Genre: Action Developer: Probe Software Publisher: Arena Players: 1 Released: 1991
When a video game is based on a movie, most gamers are or should be automatically skeptical of its quality. When the said game only has four levels and all of them can be seen in the four screen shots on the back cover, the gamer is very safe to conclude that the game is bad. It should be stated here before proceeding any further that Back to the Future Part III, as more have probably assumed than found out, is a terrible game. Why then should I proceed further? Two reasons: for letting loose my rage at having played it beginning to end and to preserve clearly the reasons why it is so bad on the Internet.
I own this game because it happened to be the black sheep of eight games that I grabbed cheaply on eBay. I didn’t seek it out, and I never meant to play it, but for reasons that can only be described as masochistic, I played it from start to finish. I did this despite the fact that it is developed by Probe, a company that I have loathed since the original Mortal Kombat. I gave it a chance even though the initial presentation including the Back to the Future theme was so poorly done that I wanted to turn off the television. And I forced myself to continue to the end despite the first level being frustrating enough to write the game off without further progression.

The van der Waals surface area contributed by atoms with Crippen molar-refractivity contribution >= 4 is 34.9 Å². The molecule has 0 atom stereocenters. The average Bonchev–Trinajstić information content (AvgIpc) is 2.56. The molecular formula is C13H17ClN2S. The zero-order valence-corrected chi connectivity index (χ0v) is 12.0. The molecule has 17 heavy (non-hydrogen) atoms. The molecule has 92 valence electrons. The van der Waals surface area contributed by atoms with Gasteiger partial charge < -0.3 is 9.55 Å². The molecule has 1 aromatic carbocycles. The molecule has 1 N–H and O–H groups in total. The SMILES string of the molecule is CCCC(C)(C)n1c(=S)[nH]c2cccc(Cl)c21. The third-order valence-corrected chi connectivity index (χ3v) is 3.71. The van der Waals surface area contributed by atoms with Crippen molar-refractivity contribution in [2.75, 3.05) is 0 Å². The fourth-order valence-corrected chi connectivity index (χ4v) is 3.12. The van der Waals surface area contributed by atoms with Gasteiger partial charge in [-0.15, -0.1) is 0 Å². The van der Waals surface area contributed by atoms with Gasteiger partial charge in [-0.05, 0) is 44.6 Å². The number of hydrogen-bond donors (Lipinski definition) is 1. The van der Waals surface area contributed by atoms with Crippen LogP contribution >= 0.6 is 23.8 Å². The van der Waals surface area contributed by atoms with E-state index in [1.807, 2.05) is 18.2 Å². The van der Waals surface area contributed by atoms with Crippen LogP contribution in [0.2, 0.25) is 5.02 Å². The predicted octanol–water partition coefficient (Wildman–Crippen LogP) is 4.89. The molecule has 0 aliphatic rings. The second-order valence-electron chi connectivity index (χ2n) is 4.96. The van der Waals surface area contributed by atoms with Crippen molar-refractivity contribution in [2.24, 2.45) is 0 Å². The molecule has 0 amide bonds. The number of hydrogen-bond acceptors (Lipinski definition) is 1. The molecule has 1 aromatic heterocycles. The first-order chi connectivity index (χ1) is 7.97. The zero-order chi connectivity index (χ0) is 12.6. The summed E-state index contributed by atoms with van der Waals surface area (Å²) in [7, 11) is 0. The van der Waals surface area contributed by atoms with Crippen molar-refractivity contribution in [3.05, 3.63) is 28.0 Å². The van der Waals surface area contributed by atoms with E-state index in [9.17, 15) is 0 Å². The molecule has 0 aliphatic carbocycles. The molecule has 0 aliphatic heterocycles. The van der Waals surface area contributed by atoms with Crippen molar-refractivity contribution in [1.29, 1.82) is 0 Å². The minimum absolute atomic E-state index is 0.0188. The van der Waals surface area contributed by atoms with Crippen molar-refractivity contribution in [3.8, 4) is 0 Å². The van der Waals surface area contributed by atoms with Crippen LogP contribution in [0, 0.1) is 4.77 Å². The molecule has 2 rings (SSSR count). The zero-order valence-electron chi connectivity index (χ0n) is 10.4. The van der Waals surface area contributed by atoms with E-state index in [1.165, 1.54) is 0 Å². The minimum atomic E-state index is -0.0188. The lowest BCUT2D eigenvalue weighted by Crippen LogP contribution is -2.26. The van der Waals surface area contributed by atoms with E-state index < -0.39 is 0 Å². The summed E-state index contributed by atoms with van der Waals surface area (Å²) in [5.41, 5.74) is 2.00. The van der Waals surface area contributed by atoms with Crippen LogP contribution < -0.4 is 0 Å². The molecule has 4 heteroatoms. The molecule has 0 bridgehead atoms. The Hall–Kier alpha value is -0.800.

Normally, games stick to one style of gameplay, as being overly ambitious can lead to a variety of shallow play modes rather than one really solid style. Occasionally developers succeed (e.g. Red Zone), but it isn’t very often. As stated, there are only four levels in Back to the Future: Part III. They are all pictured on the back cover; they are all different, and they are all poorly executed. Having only four levels is bad enough, but when they all try to do something different and all fail, it makes an already bad game, even worse. Since two of the levels are platformers, I will classify Back to the Future: Part III as a platformer.